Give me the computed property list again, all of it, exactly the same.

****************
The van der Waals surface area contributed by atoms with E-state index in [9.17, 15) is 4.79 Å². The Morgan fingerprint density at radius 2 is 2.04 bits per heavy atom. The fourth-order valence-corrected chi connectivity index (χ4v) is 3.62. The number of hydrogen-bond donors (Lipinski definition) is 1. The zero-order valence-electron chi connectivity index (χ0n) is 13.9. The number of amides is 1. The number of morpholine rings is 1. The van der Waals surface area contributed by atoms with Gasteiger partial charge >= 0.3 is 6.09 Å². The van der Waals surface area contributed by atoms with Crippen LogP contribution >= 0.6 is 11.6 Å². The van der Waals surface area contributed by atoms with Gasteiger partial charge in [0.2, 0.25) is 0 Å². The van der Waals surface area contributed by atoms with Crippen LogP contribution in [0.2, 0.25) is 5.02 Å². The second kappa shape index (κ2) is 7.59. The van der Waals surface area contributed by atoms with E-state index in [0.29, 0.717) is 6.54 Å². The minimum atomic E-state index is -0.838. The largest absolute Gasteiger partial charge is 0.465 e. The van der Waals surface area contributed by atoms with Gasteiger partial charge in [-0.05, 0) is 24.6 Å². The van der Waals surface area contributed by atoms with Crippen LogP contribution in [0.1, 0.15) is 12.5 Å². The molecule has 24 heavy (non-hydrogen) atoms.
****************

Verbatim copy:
The van der Waals surface area contributed by atoms with E-state index in [9.17, 15) is 4.79 Å². The Morgan fingerprint density at radius 2 is 2.04 bits per heavy atom. The fourth-order valence-corrected chi connectivity index (χ4v) is 3.62. The number of hydrogen-bond donors (Lipinski definition) is 1. The zero-order valence-electron chi connectivity index (χ0n) is 13.9. The number of amides is 1. The number of morpholine rings is 1. The van der Waals surface area contributed by atoms with Gasteiger partial charge >= 0.3 is 6.09 Å². The van der Waals surface area contributed by atoms with Crippen LogP contribution >= 0.6 is 11.6 Å². The van der Waals surface area contributed by atoms with Gasteiger partial charge in [0.2, 0.25) is 0 Å². The van der Waals surface area contributed by atoms with Crippen LogP contribution in [0.2, 0.25) is 5.02 Å². The second kappa shape index (κ2) is 7.59. The van der Waals surface area contributed by atoms with E-state index in [0.29, 0.717) is 6.54 Å². The minimum atomic E-state index is -0.838. The largest absolute Gasteiger partial charge is 0.465 e. The van der Waals surface area contributed by atoms with Gasteiger partial charge in [-0.05, 0) is 24.6 Å². The van der Waals surface area contributed by atoms with Crippen LogP contribution in [0.1, 0.15) is 12.5 Å². The molecule has 24 heavy (non-hydrogen) atoms.